ACN to focus on Middle East, Sahel and Latin America in 2024

Regina Lynch, executive president of Aid to the Church in Need, highlights the worrying increase in religious freedom violations around the world, but also the positive reaction to ACN campaigns such as Red Wednesday and One Million Children Praying the Rosary.

You were nominated Executive President in April 2023, what is your view for the organisation over the coming years?

Firstly, I am so grateful for the way ACN has developed since 1947. Over the years we have become a stronger voice for persecuted or suffering Christians all over the world, raising awareness of their plight and supporting them with our prayers and our material aid.

Sadly, though, there is still a lot to do, and my hope in the coming years is that we can become even stronger in carrying out this task, and more attached to our project partners, especially in countries where the Church is persecuted or suffering, through the many campaigns that we do, from awareness-raising to advocacy.

ACN published its Religious Freedom Report in 2023. What were the main findings?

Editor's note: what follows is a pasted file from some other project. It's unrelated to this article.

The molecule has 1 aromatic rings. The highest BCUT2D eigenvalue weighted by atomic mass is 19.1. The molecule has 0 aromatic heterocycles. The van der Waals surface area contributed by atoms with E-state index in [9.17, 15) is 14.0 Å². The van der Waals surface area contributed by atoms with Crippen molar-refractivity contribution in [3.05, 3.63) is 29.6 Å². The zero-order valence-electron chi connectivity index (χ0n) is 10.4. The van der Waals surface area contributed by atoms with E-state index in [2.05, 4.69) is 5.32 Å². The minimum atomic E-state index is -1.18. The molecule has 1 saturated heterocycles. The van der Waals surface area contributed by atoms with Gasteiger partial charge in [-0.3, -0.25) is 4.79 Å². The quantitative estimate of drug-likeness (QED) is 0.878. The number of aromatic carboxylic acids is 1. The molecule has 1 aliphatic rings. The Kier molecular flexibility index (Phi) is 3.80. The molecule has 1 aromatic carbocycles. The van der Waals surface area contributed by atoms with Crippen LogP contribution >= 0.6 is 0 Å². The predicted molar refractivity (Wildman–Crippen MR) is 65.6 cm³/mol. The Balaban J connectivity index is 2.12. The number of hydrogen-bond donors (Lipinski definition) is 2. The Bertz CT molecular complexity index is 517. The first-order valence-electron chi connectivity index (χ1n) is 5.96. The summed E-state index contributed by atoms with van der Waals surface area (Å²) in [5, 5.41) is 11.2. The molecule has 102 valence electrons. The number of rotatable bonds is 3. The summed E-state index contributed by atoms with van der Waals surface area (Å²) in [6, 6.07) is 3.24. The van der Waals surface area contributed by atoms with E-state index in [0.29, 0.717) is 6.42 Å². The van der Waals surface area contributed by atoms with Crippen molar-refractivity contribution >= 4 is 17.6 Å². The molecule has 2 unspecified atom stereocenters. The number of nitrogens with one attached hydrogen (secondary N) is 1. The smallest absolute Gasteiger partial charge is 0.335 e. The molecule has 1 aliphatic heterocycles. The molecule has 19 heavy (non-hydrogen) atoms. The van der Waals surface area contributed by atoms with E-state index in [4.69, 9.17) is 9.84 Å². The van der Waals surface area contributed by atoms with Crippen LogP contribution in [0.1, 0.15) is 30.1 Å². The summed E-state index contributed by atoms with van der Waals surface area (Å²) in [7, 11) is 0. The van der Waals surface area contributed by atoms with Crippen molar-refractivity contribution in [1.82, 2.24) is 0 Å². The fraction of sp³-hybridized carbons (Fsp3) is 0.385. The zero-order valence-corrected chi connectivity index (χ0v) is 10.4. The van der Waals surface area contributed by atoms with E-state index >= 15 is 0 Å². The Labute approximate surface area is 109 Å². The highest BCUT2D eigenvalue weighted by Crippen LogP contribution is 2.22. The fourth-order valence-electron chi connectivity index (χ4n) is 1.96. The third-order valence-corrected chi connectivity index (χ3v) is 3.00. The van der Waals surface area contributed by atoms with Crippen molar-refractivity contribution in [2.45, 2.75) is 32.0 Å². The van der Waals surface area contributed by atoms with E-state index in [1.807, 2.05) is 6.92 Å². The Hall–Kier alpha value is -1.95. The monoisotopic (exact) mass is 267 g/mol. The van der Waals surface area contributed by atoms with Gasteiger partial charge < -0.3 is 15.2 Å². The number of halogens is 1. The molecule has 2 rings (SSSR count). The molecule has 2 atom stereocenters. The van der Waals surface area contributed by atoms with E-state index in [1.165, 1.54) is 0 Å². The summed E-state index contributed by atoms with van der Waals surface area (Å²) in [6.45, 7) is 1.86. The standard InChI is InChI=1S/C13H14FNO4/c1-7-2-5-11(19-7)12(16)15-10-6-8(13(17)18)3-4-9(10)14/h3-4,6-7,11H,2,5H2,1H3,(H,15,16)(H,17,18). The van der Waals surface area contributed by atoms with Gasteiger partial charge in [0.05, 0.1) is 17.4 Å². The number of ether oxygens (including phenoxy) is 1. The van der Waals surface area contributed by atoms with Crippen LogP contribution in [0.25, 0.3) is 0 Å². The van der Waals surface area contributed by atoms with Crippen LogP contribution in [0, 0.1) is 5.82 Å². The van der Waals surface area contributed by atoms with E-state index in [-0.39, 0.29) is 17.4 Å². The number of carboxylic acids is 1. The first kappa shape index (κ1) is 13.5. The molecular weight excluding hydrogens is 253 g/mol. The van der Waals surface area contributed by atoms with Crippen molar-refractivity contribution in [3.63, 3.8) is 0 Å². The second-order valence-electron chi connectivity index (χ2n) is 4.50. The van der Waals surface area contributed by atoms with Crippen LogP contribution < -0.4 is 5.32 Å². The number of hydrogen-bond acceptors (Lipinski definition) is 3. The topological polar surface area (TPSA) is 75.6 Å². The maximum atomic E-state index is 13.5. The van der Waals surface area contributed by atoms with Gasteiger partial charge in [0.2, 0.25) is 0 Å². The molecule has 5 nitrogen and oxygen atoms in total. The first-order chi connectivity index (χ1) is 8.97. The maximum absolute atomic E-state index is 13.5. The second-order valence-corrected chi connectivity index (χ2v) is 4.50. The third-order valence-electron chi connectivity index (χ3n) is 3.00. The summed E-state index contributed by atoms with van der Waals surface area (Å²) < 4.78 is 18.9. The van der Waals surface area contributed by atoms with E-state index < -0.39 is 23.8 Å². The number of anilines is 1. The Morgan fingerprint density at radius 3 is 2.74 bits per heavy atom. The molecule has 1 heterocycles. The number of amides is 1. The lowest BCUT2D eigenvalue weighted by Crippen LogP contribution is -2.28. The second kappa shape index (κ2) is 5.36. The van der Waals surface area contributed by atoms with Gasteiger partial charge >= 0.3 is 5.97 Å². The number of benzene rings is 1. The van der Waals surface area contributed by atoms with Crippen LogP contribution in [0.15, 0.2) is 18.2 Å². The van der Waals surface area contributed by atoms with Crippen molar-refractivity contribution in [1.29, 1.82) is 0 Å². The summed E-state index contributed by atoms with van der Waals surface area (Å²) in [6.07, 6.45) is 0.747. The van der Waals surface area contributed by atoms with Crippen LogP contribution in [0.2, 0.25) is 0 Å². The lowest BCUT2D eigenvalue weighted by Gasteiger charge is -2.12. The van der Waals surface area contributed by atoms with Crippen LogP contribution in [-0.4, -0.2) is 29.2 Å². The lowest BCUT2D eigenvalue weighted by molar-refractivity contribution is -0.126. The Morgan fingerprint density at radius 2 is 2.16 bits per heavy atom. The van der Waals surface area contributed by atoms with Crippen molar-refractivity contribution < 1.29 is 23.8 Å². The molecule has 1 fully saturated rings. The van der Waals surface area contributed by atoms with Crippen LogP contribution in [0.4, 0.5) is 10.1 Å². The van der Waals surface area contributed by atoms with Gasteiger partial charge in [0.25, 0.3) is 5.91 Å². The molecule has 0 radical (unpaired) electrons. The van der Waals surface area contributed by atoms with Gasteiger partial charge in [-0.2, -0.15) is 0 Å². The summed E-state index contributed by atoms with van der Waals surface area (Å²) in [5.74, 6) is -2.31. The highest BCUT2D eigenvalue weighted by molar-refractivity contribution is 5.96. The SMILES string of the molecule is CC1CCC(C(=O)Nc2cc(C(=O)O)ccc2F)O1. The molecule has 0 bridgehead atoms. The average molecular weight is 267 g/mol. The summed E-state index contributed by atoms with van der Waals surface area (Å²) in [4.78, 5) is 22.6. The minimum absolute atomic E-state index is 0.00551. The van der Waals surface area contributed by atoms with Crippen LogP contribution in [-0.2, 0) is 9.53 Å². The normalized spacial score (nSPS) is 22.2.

We surveyed 196 countries, and we’ve seen that religious discrimination and persecution have increased worldwide, and in 47 of those countries the situation has worsened, which is pretty depressing. This includes large countries like India, China and Pakistan, but also a lot of African countries, especially the Sahel region, in western Africa.

There are some countries where the situation has improved tentatively, like Egypt, but in 28 countries we found explicit persecution, and 33 countries suffer discrimination. What we see is that 62% of the world’s population lives in countries where religious freedom is restricted, or violated. That doesn’t mean that all these citizens are persecuted, but still, it is pretty sobering.

ACN has many projects in the Middle East. What is the situation like in the region now?

Obviously, the Holy Land is a major concern at the moment, due to the horrific conflict which is affecting the Christians very much in the West Bank, and also the little flock in Gaza. It’s very sad.

Praying for the peace in the Holy Family parish
Praying for the peace in the Holy Family parish

ACN has been trying to help, but there is a great worry that the conflict will flow over into Lebanon, which is still the country in the Middle East with the biggest concentration of Christians. This would be dramatic because we know that Christians across the region are tempted to leave.

In Syria we cannot talk about persecution per se, but we are heading into the thirteenth year of war, there is still a lot of conflict, and the earthquake made life even more difficult. There is always the danger that Syria is going to slip off the radar, so for us it is important that we keep focusing on that, to remind people of what has happened.